Professor of pediatrics; Charles Frost Chair in Neurosurgery and Neurology; director, The Saul R. Korey Departments of Neurology Clinical Neurophysiology and Pediatric Neurology, Albert Einstein College of Medicine, Montefiore Medical Center
Assistant professor of neurology, Albert Einstein College of Medicine
The duo from Montefiore Medical Center discussed how the advancement of technology has benefitted diagnosing epilepsy and classifying seizures in newborns.
"By understanding it and linking it to the EEG, clinicians will have a better visual representation of what the seizure types. The clinical observation and widespread availability of EEG has helped.”
For 8 years, pediatric neurologists around the world have been working together to create recommendations specifically for newborns who present with seizures. In February 2021, the International League Against Epilepsy (ILAE) published a modification to the 2017 ILAE Classification of Seizures and Epilepsies which emphasized the role of electroencephalography (EEG) diagnosis of seizures in the neonate and includes a classification of seizure types relevant to this age group.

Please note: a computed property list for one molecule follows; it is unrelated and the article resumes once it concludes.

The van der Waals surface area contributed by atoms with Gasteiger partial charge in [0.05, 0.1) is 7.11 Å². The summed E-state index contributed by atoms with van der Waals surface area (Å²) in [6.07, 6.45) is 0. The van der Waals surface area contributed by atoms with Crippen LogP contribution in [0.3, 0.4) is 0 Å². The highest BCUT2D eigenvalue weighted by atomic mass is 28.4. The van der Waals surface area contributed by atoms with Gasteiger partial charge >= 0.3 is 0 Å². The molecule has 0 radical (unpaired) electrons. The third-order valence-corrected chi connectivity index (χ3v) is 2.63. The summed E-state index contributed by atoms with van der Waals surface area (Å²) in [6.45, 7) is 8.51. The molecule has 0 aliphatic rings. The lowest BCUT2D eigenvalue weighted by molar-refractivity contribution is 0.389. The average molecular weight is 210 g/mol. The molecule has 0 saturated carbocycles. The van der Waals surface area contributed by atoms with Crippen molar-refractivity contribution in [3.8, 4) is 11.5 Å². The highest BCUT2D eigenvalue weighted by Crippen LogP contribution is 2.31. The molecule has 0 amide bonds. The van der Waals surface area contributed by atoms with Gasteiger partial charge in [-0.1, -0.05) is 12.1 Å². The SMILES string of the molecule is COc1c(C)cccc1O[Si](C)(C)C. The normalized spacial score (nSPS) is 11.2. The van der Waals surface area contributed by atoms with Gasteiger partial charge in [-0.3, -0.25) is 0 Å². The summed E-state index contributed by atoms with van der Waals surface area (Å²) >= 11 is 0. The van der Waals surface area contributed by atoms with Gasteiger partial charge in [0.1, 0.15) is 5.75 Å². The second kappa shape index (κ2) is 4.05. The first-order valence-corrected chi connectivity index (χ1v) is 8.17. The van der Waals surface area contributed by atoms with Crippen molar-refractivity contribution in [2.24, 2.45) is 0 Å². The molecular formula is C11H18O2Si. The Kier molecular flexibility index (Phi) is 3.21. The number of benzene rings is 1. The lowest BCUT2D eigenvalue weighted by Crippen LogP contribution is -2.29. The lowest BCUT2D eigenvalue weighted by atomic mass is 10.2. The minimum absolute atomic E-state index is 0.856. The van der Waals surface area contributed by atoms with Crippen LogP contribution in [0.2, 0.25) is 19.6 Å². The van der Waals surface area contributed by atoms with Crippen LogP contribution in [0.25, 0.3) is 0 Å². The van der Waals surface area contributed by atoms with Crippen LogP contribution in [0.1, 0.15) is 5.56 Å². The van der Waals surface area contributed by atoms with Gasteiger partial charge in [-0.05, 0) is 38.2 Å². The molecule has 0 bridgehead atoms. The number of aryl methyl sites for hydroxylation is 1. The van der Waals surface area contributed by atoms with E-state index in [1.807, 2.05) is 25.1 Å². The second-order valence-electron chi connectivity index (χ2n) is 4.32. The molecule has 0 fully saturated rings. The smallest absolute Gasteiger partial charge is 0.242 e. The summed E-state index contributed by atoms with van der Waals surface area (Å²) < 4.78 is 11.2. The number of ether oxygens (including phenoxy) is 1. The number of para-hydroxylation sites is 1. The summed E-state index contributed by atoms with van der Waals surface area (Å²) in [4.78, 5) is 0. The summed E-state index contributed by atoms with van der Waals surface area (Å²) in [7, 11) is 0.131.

ILAE notes in its published report that seizures can occur with or without clinical manifestations, and that descriptors are determined by the predominant clinical feature and divided into motor, non-motor, and sequential. ILAE past president Solomon, L. Moshe, MD, Charles Frost Chair in Neurosurgery and Neurology, and Elissa Yozawitz, MD, director of Neonatal Neurology, both at Montefiore Medical Center, were part of the task force.
In an interview with NeurologyLive, the duo detailed the role technology played into making these modifications, and how it can continue to improve overall diagnosis and clinical care for newborns with seizures.
To read the modifications, click here.